The Consumer Products Safety Improvement Act (CPSIA) will lead to a safer Christmas for children this year due to its tighter restrictions on the use of lead and Phthalates in toys, games and youth apparel. But were toys really that unsafe before the CPSIA regulation? The roots of the law can be traced back to a series of high-profile product recalls in 2007 by leading toy manufacturers. For example, in May 2007 approximately 1.5 million Thomas and Friends wooden toy train sets were recalled by RC2 Corporation due to the use of lead paint on the cars. A few months later Mattel announced a voluntary recall of a group of Fisher Price toys due to a non-approved paint containing lead being used by its contract manufacturer. Mattel conducted several subsequent recalls that ultimately totaled 1.5M toys worldwide.
I recently completed Richard Clarke’s book Cyber War, which provides a fascinating primer on the issues surrounding cyber security in the US. This book will change the way you think about China and probably escalate concerns you may have had about North Korea. It is difficult to discuss cyber security without a political bent. Whether you agree with all of Clarke’s conclusions or not, I think it is important to understand his point of view. Below are three of the more terrifying concepts of the book, which may entice you to read the whole thing.
The issues around cyber security and China continue to escalate. On Wednesday, the US released its annual China Economic and Security Review report which alleged that China Telecom re-routed traffic from the .mil and.gov domains for 18 minutes back in April. An article in Information Week today stated that “The level of access afforded by such a diversion also could have enabled the firm to conduct surveillance on specific users or sites, disrupt a data transaction, prevent a user from connecting to a site or send data somewhere a user did not intend, according to the report.” Beyond investigations, which have not been able to conclusively link the Chinese government to any of the security incidents, the US has already begun to restrict commercial activities of telecom equipment manufacturers such as Huawei and ZTE. If the tensions around cyber security continue to escalate I think it could have a dramatic impact on the high tech supply chain in coming years.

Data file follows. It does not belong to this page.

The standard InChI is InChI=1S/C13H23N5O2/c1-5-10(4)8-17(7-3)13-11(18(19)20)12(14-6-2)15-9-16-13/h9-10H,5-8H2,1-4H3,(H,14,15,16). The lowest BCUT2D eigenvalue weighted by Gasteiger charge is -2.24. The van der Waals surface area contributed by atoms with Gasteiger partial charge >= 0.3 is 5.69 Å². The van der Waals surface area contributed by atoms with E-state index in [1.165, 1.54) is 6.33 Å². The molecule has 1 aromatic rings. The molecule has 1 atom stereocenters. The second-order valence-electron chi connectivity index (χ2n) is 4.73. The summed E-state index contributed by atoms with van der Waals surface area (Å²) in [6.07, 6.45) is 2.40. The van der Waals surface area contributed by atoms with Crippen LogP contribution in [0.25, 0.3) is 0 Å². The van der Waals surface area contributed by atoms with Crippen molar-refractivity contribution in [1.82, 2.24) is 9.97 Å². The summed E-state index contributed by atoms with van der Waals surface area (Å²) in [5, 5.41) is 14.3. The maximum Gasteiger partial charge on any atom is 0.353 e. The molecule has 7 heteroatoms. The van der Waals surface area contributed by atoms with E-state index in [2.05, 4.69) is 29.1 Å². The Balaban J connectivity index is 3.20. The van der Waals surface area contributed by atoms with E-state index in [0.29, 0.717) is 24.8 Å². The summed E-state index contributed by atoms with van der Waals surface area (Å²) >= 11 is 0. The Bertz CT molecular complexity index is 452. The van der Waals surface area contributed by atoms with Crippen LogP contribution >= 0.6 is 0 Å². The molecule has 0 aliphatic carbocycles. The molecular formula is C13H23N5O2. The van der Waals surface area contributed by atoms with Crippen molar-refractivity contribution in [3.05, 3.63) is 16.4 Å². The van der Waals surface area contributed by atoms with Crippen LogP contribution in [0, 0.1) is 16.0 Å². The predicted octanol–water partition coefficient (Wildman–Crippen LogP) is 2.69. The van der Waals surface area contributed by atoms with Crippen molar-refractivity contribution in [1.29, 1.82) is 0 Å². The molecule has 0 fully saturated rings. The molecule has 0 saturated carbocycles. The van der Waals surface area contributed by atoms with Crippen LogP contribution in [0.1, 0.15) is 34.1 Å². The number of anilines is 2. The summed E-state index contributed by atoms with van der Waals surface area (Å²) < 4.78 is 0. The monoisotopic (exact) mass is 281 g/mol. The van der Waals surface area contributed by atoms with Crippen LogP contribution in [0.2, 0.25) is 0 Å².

You may be asking yourself – what is a Hardware Trojan? In this case, I am not referring to contraceptives for hammers and screwdrivers, but rather a malicious modification of an integrated circuit on a router, switch or server. In my last post, I discussed the decision by Sprint to exclude ZTE and Huawei from an upcoming government contract bid due to US national security concerns. Cyber-intelligence professionals within the US are worried that the Chinese equipment could be manipulated to enable monitoring of sensitive government communications or to disrupt network-based communications in a time of national crisis. There are numerous recent examples of hackers located in China originating Denial-Of-Service (DOS) attacks, massive spam campaigns or installing malware on foreign PCs.